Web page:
27. Drinking Closer to Home by Jessica Anya Blau
I picked up an advanced reader’s copy of this book at ALA Midwinter. I started reading it back in January and wasn’t enjoying it that much. I had to stop reading it to read a book club book and then could never force myself to finish reading it. I got about 2/3 of the way through, but realize I just don’t care about what might happen these characters. There are too many books out there that I want to read so I don’t think I’m going to force myself to finish this one.
26. I Beat the Odds: From Homelessness to the Blind Side and Beyond by Michael Oher
This is the story of Michael Oher, the inspiration for the book and movie The Blind Side, told from his perspective. You get a little bit more background on his childhood in this book and then because it goes farther into the future a little more about where he is now. He of course also shares his feelings on the experiences and what he felt was misrepresented in the movie,but for the most part I didn’t feel like I learned anything terribly new from this book. It’s a very quick read, so if you were really taken with the book and/or movie it’s worth a read but don’t expect any profound revelations. I give it a 6 out of 10.
25. The Weird Sister by Eleanor Brown
The title of this story comes from a line in Macbeth where the witches are referred to as the weird sisters. The “weird sisters” in this book are three sisters whose father is a Shakespeare professor at a small college in Ohio. They are named after Shakespearean characters and their lives are much informed by his works. They often quote Shakespeare in their every day conversation, so I think you will appreciate this book more if you are fairly knowledgeable about Shakespeare’s works although it certainly isn’t necessary to read the book. The three sisters all return home to live with their parents after their mother is diagnosed with breast cancer allowing all of them to run from things in their lives they don’t want to face. Their time together allows to face old demons, and move into the future. I give it a 7 out of 10.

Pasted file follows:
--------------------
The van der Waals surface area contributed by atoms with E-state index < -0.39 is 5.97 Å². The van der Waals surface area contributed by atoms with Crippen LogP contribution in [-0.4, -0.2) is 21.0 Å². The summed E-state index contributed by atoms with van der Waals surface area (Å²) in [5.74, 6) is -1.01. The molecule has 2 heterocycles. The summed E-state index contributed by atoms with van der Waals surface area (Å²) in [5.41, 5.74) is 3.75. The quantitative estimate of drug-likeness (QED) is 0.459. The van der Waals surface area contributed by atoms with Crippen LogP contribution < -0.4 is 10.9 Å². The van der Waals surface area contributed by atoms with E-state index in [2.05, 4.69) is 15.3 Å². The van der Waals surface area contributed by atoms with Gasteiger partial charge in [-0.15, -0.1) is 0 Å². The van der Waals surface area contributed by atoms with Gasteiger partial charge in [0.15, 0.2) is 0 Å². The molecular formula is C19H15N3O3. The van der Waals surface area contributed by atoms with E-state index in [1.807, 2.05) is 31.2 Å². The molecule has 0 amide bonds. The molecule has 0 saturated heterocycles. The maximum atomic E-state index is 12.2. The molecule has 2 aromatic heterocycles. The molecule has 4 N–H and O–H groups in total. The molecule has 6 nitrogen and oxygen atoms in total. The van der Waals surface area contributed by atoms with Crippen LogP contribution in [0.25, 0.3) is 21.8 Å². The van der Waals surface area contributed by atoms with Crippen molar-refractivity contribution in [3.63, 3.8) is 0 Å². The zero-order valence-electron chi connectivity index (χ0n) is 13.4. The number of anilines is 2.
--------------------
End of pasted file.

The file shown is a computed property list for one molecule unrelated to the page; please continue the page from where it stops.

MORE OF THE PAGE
24. Naked Heat by Richard Castle
I love the television show Castle, so I can’t resist reading the books that ABC is putting out as tie-in with the show. This book is supposedly written by the lead character on the show, who is a mystery writer. Obviously it’s not really, but it’s kind of fun to see how the book is informed by the characters on the show. I enjoyed this one more than I did the first one, Heat Wave. I’m not sure they were ghost-written by the same person or not but I found the mystery in this one more engaging and it seemed more well-written to me. I also appreciated the little shout out to Nathan Fillion’s character on Firefly with having two minor characters named Malcolm and Reynolds. If you’re not a Castle fan I wouldn’t bother reading it, but if you are it’s a fun light mystery read. I give it 6 out of 10.
23. The Struggle (The Vampire Diaries #2) by L.J. Smith
The second in the series of books that the television show The Vampire Diaries is based on. And at this point I have to say very loosely based on as the books and the television show are highly different. Even though many of the characters share the same names their stories and their personalities are mostly entirely different. I’ll probably read the last 2 in the series because I am curious as to where the story goes, but this certainly isn’t any great fiction. Although I’m sure I might have liked if I was actually reading it when I was part of the intended audience of YA girls. I give it 5 out of 10.
22. You are Not a Gadget: A Manifesto by Jaron Lanier
I’ve had this book on my to-read list for awhile and finally decided to read it since the author is going to be speaking at the Association of College and Research Libraries conference that I will be attending in a few weeks. In the book Lanier examines the rise of the internet and how the way it has become easier to contribute to the web is harming humanity. That’s not his only point, but I felt like it was his main one. I have say that I didn’t agree with most of what he had to say. It’s definitely thought-provoking even if I didn’t agree with it. I look forward to hearing what he has to say at ACRL.
I give it 5 out of 10